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 background and analysis by Scott Miller

 

The music [in a musical] amplifies this element of separation, licensing us to stand apart from what we are seeing and enter a third dimension where each of us can individually decide whether to take the plot literally or sardonically, whether to take offense or simply collapse in giggles. This degree of Ironic Detachment is the very making of the postmodern hit musical. Ironic Detachment would be unattainable in a Tom Stoppard play because I.D. requires musical inflexion; it is impossible in opera and ballet, which are stiffened by tradition against self-mockery. Its application is unique to the musical comedy, an ephemeral entertainment which has found new relevance through its philosophical engagement with 21st century concepts of irony and alienation.

– Norman Lebrecht, arts columnist, 2005

Urinetown is a prime example of Ironic Detachment, but it wasn’t the first musical to navigate these conceptual waters. Though this approach has not been standard practice for most of the history of musical theatre, it has cropped up now and then, in Of Thee I Sing (1931), The Cradle Will Rock (1937), Guys and Dolls (1950), The Threepenny Opera (1954), How to Succeed in Business Without Really Trying (1961), Hair (1968), Company (1970), Grease (1972), Chicago (1975), 42nd Street (1980), Assassins (1990), Bat Boy (1997), and others.

All these shows broke the big rule of musical comedy, rejecting emotional attachment. It was once true that the whole point of musicals was expressing big emotions with the help of the very powerful and abstract language of music, a language that surpasses even the greatest poetry in its ability to express human emotion, precisely because it is an abstract language but one we all understand.

But not all musicals behave as they should. Lebrecht wrote about a London revival of Guys and Dolls:

[It] is superficially a comic romance between two reformed gangsters and their everloving molls. Except it never was. The Damon Runyon tales on which the musical is founded are unblushing glorifications of mob rule in Prohibition Noo Yawk. Runyon’s apologists claim that he identified with the little guy, the outsider. But his little guys were criminal hustlers, and Runyon, a night-desk newspaper hack, worshipped the power of thugs like Arnold Rothstein and Al Capone whose whim sent men to sleep in cement waistcoats… What Frank Loesser did in his music and lyrics in 1950 was to take a long step back from the material, allowing viewers to choose their own level of involvement with the people on stage… To appreciate how far ahead this was of its times you have only to set Guys and Dolls beside its immediate rivals, South Pacific and The King and I. Both of those classics demand an emotional response to the love story; without it, they fail. Loesser in Guys and Dolls throws the emotions into neutral: feel what you like, he tells audiences, it’s your show as much as mine. Loesser’s detachment anticipates Beckett and Pinter. It is the quintessence of modernity.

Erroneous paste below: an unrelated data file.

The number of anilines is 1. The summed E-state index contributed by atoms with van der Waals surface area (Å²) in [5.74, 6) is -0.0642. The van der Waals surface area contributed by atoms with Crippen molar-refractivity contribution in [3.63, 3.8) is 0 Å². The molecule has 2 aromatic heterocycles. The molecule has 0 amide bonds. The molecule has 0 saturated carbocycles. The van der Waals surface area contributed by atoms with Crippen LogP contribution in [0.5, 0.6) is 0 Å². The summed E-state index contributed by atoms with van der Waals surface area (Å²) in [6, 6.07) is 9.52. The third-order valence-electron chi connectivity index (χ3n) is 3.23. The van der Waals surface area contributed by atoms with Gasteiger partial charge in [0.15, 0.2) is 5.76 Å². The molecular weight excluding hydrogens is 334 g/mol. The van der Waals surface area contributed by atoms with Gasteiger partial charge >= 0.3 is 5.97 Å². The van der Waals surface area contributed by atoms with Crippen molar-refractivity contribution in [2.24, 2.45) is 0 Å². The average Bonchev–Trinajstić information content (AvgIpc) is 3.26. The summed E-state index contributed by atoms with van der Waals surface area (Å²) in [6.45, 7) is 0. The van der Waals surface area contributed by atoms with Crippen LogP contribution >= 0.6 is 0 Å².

The Anthem of the People

More than most art forms, musical theatre (even musicals made in other countries) has always reflected American culture and values, showing us our own lives and choices: the giddiness and conspicuous consumption of the 1920s; the desperate need for optimism (and competing cynicism) in the 30s; the rabid, nationalistic fervor for The American Way (with the "wild men" always eventually succumbing to all-American domesticity) in the 40s; conformity in the early 50s but real cultural darkness in the late 50s; chaos, rebellion, and radical politics in the 60s; unfettered sexuality in the 70s; materialism and money-lust (especially in the pop operas) in the 80s; and a wild mix of irony and idealism in the 90s. Now in the early years of the twenty-first century, the focus seems to be on self-awareness and authenticity, in the form of postmodern musicals that reject the rules of modernism (the "realism" of Rodgers and Hammerstein), shows that comment on themselves and their audiences, that break through to a strange new honesty about the artificiality of storytelling.

The new musicals reject self-importance in favor of self-deprecation. John Bush Jones writes in his book Our Musicals, Ourselves, "It seems no accident that a cluster of solemn musicals came right at the end of the century. Among serious and thoughtful creative people, the ends of centuries have often provoked a lot of serious and thoughtful thinking, and the production of works of literature, art, or in our case, musical theatre of especially unsmiling seriousness." Urinetown rebels against this seriousness, mocking it, tweaking it. That a musical even acknowledges its own art form is striking, but Urinetown’s self-mockery about its own script and score is worth exploring. But Urinetown is also part of what it mocks, taking on weighty, contemporary issues (corporate corruption, environmentalism, civil liberties, class warfare) in its lunatic dash through the American experience at the turn of the millennium.